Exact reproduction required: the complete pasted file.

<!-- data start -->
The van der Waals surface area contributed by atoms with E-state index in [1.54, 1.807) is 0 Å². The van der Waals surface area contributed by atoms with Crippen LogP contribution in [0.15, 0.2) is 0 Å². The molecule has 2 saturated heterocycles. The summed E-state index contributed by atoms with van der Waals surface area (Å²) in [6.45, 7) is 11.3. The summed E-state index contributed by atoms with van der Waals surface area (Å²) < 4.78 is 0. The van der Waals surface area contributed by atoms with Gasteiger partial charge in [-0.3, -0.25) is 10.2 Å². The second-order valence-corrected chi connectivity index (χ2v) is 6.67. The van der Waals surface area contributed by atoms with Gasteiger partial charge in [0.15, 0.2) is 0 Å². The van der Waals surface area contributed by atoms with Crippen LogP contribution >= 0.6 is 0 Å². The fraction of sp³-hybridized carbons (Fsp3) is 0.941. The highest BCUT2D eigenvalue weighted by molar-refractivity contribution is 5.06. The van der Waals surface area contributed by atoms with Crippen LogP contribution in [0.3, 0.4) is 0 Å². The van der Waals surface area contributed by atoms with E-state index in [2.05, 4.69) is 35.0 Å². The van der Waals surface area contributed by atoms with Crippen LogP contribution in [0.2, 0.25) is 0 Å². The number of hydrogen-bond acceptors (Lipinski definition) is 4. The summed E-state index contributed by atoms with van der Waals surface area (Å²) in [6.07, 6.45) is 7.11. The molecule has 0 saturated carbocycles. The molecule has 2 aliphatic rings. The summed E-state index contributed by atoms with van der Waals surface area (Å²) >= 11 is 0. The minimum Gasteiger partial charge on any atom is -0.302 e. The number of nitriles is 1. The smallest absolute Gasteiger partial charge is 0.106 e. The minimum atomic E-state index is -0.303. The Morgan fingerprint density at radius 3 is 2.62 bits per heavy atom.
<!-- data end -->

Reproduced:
The van der Waals surface area contributed by atoms with E-state index in [1.54, 1.807) is 0 Å². The van der Waals surface area contributed by atoms with Crippen LogP contribution in [0.15, 0.2) is 0 Å². The molecule has 2 saturated heterocycles. The summed E-state index contributed by atoms with van der Waals surface area (Å²) in [6.45, 7) is 11.3. The summed E-state index contributed by atoms with van der Waals surface area (Å²) < 4.78 is 0. The van der Waals surface area contributed by atoms with Gasteiger partial charge in [-0.3, -0.25) is 10.2 Å². The second-order valence-corrected chi connectivity index (χ2v) is 6.67. The van der Waals surface area contributed by atoms with Gasteiger partial charge in [0.15, 0.2) is 0 Å². The van der Waals surface area contributed by atoms with Crippen LogP contribution >= 0.6 is 0 Å². The fraction of sp³-hybridized carbons (Fsp3) is 0.941. The highest BCUT2D eigenvalue weighted by molar-refractivity contribution is 5.06. The van der Waals surface area contributed by atoms with Crippen LogP contribution in [0.3, 0.4) is 0 Å². The van der Waals surface area contributed by atoms with E-state index in [2.05, 4.69) is 35.0 Å². The van der Waals surface area contributed by atoms with Crippen LogP contribution in [0.2, 0.25) is 0 Å². The number of hydrogen-bond acceptors (Lipinski definition) is 4. The summed E-state index contributed by atoms with van der Waals surface area (Å²) in [6.07, 6.45) is 7.11. The molecule has 0 saturated carbocycles. The molecule has 2 aliphatic rings. The summed E-state index contributed by atoms with van der Waals surface area (Å²) >= 11 is 0. The minimum Gasteiger partial charge on any atom is -0.302 e. The number of nitriles is 1. The smallest absolute Gasteiger partial charge is 0.106 e. The minimum atomic E-state index is -0.303. The Morgan fingerprint density at radius 3 is 2.62 bits per heavy atom.